Ah, hey! You’re new here, aren’t you? Haven’t seen your face before. Well, that’s nothing new around here, I’m used to a lot of faces. What can I get you? Drink? We got just about anything a fellow could ask for.
What, that one? Oh, that’s just an obsidian shooter. The trick is to use real lava, you see. Might be a little strong for you, though. But you think that’s wild, let me tell you about the other day, when we had a minor little mishap with our gravity.
You see, we really don’t know what’s outside the bar. Oh, the windows? Sure, we’ve got them, but they tend to change what they show, and it seems like they show something different to everyone. Our bouncer says they’re showing the inside of a giant computer, but Jimmy the Wrecker, in the corner, swears that they’re looking out at downtown Chicago. Of course, most people don’t argue with Jimmy.
So one day, few weeks ago, business as usual. Bar was pretty empty, I remember. Mainly the locals, a couple lizards, some out of work fellows, Jimmy was there. I’m shaking out another Manhattan for Jimmy when all of a sudden, the olives are floating up past my face.
A moment later, it’s clear that it’s not just me. “Oy! The hell’s happenin’ with my drink!?” Jimmy yelled from the corner. G27 let out a distressed clank, and I sucked in a breath myself as I felt my feet leave the floor.
A soft wave of glasses drifted lazily over the bar, chasing after the herd of olives. Holding on to the rail of the bar, I took a quick survey. G27 had latched on to the floor with his magnetic clamps, Jimmy was thrashing around like he was trying to swim, and most of the other patrons were in various stages of panic. Not how I like to run my bar, I’ll tell ya.
One guy, though, at the end of the bar, seemed to still be in control, keeping himself in his seat with one hand. I made my way down to him with difficulty. “Hey, friend,” I greeted him. “Any idea what’s happening here?”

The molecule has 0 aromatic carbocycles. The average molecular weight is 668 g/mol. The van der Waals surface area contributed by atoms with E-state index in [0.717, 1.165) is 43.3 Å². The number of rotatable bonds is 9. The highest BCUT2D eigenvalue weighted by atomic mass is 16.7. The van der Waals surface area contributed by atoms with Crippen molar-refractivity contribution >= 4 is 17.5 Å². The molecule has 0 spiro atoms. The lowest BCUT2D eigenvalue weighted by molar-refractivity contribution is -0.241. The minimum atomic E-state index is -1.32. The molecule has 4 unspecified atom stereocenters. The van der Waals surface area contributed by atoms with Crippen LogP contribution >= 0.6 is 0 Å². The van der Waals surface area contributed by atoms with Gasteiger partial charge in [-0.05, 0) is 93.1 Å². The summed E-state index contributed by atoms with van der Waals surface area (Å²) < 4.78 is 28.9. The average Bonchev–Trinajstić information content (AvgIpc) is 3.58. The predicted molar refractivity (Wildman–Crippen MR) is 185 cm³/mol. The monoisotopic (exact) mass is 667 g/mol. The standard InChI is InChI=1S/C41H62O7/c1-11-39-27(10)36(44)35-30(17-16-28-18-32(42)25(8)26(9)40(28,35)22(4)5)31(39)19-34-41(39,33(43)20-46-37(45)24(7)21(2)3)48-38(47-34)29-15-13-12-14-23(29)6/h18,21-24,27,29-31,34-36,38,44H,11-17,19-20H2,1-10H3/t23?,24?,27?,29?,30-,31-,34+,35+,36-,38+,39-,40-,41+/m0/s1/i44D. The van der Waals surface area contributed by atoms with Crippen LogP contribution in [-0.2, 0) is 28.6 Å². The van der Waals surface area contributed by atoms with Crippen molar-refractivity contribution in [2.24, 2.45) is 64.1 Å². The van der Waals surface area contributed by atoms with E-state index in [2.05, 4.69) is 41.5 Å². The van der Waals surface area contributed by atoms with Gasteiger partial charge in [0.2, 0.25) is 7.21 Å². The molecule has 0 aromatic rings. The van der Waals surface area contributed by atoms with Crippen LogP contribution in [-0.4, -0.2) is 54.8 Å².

The other fellow gazed around the bar with polite interest, as if observing a neighbor’s new minivan. “Looks like you forgot to pay the gravity bill,” he commented. I noticed that one hand was over the mouth of his beer bottle, to keep the globes of liquid inside between sips.
I gave him a short laugh; even in times of crisis, bartenders have to put their patrons first. “Any idea on how to fix it?” I noticed that he was a fairly neat fellow, if slightly chubby, in an oxford, a bow tie, and a pair of spectacles.
He glanced over the bar, his legs floating up off the stool. “Maybe! Do you have any paper back there?” he asked. I found a legal pad and pencil beneath the bar and passed them over.
The man began scribbling down equations of some sort; I was lost almost immediately. He seemed to be using letters instead of numbers. “I don’t believe I’ve made your acquaintance,” I said. Across the room, the lizards were fending off an attack by several floating chairs.
Before he stuck out his hand, the little man at the bar held down the pad and paper with his other hand, smartly keeping it from floating away. “Jonathan Tinnesdale, quantum physicist,” he said with just a slight hint of pride. “Currently disgraced, of course, after my antiproton cage prototype failed spectacularly and blew up half of JPL’s high energy building.”